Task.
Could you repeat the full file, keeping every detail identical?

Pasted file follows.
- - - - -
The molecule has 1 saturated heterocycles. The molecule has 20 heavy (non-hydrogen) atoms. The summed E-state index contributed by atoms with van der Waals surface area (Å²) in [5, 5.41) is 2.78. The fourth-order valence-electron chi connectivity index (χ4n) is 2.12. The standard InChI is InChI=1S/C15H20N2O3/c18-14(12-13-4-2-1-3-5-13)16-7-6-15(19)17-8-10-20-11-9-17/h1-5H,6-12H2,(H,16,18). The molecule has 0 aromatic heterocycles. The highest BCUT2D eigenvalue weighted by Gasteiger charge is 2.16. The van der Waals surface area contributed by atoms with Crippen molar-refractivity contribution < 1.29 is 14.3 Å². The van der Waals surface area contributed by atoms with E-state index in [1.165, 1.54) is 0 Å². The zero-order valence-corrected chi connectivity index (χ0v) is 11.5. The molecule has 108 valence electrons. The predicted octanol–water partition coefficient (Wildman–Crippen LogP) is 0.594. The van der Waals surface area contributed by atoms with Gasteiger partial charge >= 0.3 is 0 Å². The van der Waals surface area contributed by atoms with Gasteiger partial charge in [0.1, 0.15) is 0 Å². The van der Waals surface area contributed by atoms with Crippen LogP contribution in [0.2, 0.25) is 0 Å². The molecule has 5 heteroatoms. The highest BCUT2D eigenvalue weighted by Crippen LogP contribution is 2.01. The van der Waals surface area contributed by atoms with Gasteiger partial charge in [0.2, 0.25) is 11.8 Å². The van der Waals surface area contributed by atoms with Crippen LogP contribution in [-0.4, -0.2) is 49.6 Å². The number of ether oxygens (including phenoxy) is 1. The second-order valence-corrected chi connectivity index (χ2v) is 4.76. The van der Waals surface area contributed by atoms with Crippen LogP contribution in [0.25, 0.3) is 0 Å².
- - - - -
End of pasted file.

The molecule has 1 saturated heterocycles. The molecule has 20 heavy (non-hydrogen) atoms. The summed E-state index contributed by atoms with van der Waals surface area (Å²) in [5, 5.41) is 2.78. The fourth-order valence-electron chi connectivity index (χ4n) is 2.12. The standard InChI is InChI=1S/C15H20N2O3/c18-14(12-13-4-2-1-3-5-13)16-7-6-15(19)17-8-10-20-11-9-17/h1-5H,6-12H2,(H,16,18). The molecule has 0 aromatic heterocycles. The highest BCUT2D eigenvalue weighted by Gasteiger charge is 2.16. The van der Waals surface area contributed by atoms with Crippen molar-refractivity contribution < 1.29 is 14.3 Å². The van der Waals surface area contributed by atoms with E-state index in [1.165, 1.54) is 0 Å². The zero-order valence-corrected chi connectivity index (χ0v) is 11.5. The molecule has 108 valence electrons. The predicted octanol–water partition coefficient (Wildman–Crippen LogP) is 0.594. The van der Waals surface area contributed by atoms with Gasteiger partial charge >= 0.3 is 0 Å². The van der Waals surface area contributed by atoms with Gasteiger partial charge in [0.1, 0.15) is 0 Å². The van der Waals surface area contributed by atoms with Crippen LogP contribution in [0.2, 0.25) is 0 Å². The molecule has 5 heteroatoms. The highest BCUT2D eigenvalue weighted by Crippen LogP contribution is 2.01. The van der Waals surface area contributed by atoms with Gasteiger partial charge in [0.2, 0.25) is 11.8 Å². The van der Waals surface area contributed by atoms with Crippen LogP contribution in [-0.4, -0.2) is 49.6 Å². The number of ether oxygens (including phenoxy) is 1. The second-order valence-corrected chi connectivity index (χ2v) is 4.76. The van der Waals surface area contributed by atoms with Crippen LogP contribution in [0.25, 0.3) is 0 Å².